Bizarrely Beautiful

During our stay in Florida, we arrived one morning at Merritt Island Wildlife Refuge just in time to greet the sun and say good morning to a handful of Roseate Spoonbill. Their pastel pinks looked so lovely in the early light.

It’s easy to see how they got their name!

I found these birds fascinating to watch. To sat they are bizarrely beautiful would be an understatement.

Spoonbills use their bills to sift through the muck and find food (more by feel than by sight) and have toes with claws (rather than webbed feet) that help them grip the slick bottom of the lake or marsh.

At one point, these beauties were almost extinct as their coveted pink feathers were highly desired for fashion fetishes. The irony is that the feathers get their color from the birds diet, and are fast to fade once they are removed from the bird.

Now, I have to confess, while I wouldn’t want to wear this Spoonbill’s feathers, they do look like they would make a super soft place to nap!

After awhile, a couple of the birds flew off, giving us a good look at their outstretched wings.

Later in the day, we saw some more of these beauties flying against the blue sky, which really made their rosy pink pop!

Hanging out with these Roseate Spoonbill was such a wonderful way to spend the morning. They seemed so peaceful and utterly unperturbed by my presence. Just one more blessing that made the trip to Florida such a treat.

17 thoughts on “Bizarrely Beautiful

  1. Wow those photos are fantastic and the birds are so incredibly beautiful. Well done. Thanks.

  2. A friend of mine who lives in Jacksonville happened on a group of them the week before I was coming down for a visit. Unfortunately we didn’t see them. I’l LOVE to see them in person. I enjoyed your images, particularly the ones in flight, they look rather gangly and awkward in flight. Love the reflection of the one standing in the water too. They are pretty amazing!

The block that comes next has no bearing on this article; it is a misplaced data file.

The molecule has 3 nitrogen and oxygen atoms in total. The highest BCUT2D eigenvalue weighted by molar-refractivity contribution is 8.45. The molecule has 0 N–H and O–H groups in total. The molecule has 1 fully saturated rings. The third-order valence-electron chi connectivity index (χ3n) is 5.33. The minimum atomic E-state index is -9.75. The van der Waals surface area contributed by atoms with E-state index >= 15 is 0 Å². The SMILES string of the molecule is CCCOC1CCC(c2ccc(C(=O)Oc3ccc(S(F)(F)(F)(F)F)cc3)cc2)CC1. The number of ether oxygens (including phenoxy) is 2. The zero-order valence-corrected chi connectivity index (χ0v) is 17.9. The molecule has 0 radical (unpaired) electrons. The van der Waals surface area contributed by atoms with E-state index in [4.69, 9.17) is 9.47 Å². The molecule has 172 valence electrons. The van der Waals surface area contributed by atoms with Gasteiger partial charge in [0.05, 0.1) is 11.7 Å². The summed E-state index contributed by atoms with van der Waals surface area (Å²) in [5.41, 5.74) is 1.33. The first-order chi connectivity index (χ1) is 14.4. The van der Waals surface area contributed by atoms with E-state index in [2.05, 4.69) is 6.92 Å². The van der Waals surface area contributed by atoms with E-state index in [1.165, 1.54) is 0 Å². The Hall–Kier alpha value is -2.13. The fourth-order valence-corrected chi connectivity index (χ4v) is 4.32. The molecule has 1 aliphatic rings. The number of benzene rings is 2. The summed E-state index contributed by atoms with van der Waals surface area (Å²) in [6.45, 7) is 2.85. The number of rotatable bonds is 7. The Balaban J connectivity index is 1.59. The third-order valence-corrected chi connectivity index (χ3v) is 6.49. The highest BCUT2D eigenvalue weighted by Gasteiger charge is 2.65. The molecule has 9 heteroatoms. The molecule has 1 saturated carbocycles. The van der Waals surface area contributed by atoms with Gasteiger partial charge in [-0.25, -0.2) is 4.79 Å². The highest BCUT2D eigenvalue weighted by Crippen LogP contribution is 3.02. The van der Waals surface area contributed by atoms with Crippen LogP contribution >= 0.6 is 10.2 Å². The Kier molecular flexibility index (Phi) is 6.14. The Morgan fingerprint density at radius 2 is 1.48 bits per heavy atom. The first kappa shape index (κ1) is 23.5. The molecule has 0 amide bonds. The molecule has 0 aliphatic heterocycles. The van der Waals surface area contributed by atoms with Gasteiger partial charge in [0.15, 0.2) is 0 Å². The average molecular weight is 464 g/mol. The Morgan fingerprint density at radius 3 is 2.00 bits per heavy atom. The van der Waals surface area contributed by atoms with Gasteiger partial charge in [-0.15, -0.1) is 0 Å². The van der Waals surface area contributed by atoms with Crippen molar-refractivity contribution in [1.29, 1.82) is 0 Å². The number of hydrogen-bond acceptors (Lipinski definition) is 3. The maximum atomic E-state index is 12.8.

3. Do you ever give permission to use one of your photos as reference for a painting?

  4. Unusual as that bill may be, they make it work so beautifully that it is difficult to imagine the spoonbill without their trademark. And your photographs are extraordinary too, Kathy!

  5. I just caught up a bit with your posts of your Florida trip. You visited a couple of our very favorite spots! And brought back some outstanding photographs to boot!

    There aren’t many wild “pink” animals in nature so encountering the Spoonbills is always memorable. Your images are terrific!

    Last week we were able to spend 14 hours at Merritt Island (900+ images) and can’t wait to go back.

    Thank you for sharing some of your vacation shots!

    1. Isn’t Merritt Island wonderful! I could seriously spend oodles of time there. I liked the Orlando Wetlands also because it was easy walking and lots to encounter. Next time I make a Florida trip I’ll have to get your suggestions!

  6. I’ve read that flamingo are pink because they only eat shrimp. This bird looks as if it could be a relative with the obvious exception of the spoon bill. Both are waders. Do they congregate in flocks too? That pink color is really beautiful.

  7. Kathy, could I have permission to use your photographs for watercolor or pastel painting? I’m especially interested in the sandhill crane photos and these of the roseate spoonbill. Please let me know.

  8. Amazing shots of the spoonbill in flight. I’ve enjoyed seeing these birds in the wild on a couple of occasions, but your photos really emphasise what beautiful creatures they are!

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